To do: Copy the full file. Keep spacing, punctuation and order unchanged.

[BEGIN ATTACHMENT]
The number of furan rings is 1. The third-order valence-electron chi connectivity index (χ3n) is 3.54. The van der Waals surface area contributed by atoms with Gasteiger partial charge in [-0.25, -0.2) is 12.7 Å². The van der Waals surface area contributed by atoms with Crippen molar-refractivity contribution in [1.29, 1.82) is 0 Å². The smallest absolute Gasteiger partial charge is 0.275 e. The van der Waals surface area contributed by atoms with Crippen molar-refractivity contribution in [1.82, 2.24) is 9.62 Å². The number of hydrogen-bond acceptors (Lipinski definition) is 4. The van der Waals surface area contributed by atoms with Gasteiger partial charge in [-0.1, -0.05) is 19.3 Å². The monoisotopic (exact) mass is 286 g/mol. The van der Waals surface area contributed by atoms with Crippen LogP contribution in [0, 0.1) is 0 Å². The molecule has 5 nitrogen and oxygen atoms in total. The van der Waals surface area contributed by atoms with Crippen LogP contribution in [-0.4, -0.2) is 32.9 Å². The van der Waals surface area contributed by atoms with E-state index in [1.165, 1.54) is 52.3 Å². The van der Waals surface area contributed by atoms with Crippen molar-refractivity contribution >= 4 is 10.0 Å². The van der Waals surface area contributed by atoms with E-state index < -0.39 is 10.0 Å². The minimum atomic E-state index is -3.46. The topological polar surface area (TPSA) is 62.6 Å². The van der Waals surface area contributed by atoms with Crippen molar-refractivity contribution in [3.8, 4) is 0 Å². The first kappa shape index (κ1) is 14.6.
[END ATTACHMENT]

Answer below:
The number of furan rings is 1. The third-order valence-electron chi connectivity index (χ3n) is 3.54. The van der Waals surface area contributed by atoms with Gasteiger partial charge in [-0.25, -0.2) is 12.7 Å². The van der Waals surface area contributed by atoms with Crippen molar-refractivity contribution in [1.29, 1.82) is 0 Å². The smallest absolute Gasteiger partial charge is 0.275 e. The van der Waals surface area contributed by atoms with Crippen molar-refractivity contribution in [1.82, 2.24) is 9.62 Å². The number of hydrogen-bond acceptors (Lipinski definition) is 4. The van der Waals surface area contributed by atoms with Gasteiger partial charge in [-0.1, -0.05) is 19.3 Å². The monoisotopic (exact) mass is 286 g/mol. The van der Waals surface area contributed by atoms with Crippen LogP contribution in [0, 0.1) is 0 Å². The molecule has 5 nitrogen and oxygen atoms in total. The van der Waals surface area contributed by atoms with Crippen LogP contribution in [-0.4, -0.2) is 32.9 Å². The van der Waals surface area contributed by atoms with E-state index in [1.165, 1.54) is 52.3 Å². The van der Waals surface area contributed by atoms with Crippen molar-refractivity contribution >= 4 is 10.0 Å². The van der Waals surface area contributed by atoms with E-state index < -0.39 is 10.0 Å². The minimum atomic E-state index is -3.46. The topological polar surface area (TPSA) is 62.6 Å². The van der Waals surface area contributed by atoms with Crippen molar-refractivity contribution in [3.8, 4) is 0 Å². The first kappa shape index (κ1) is 14.6.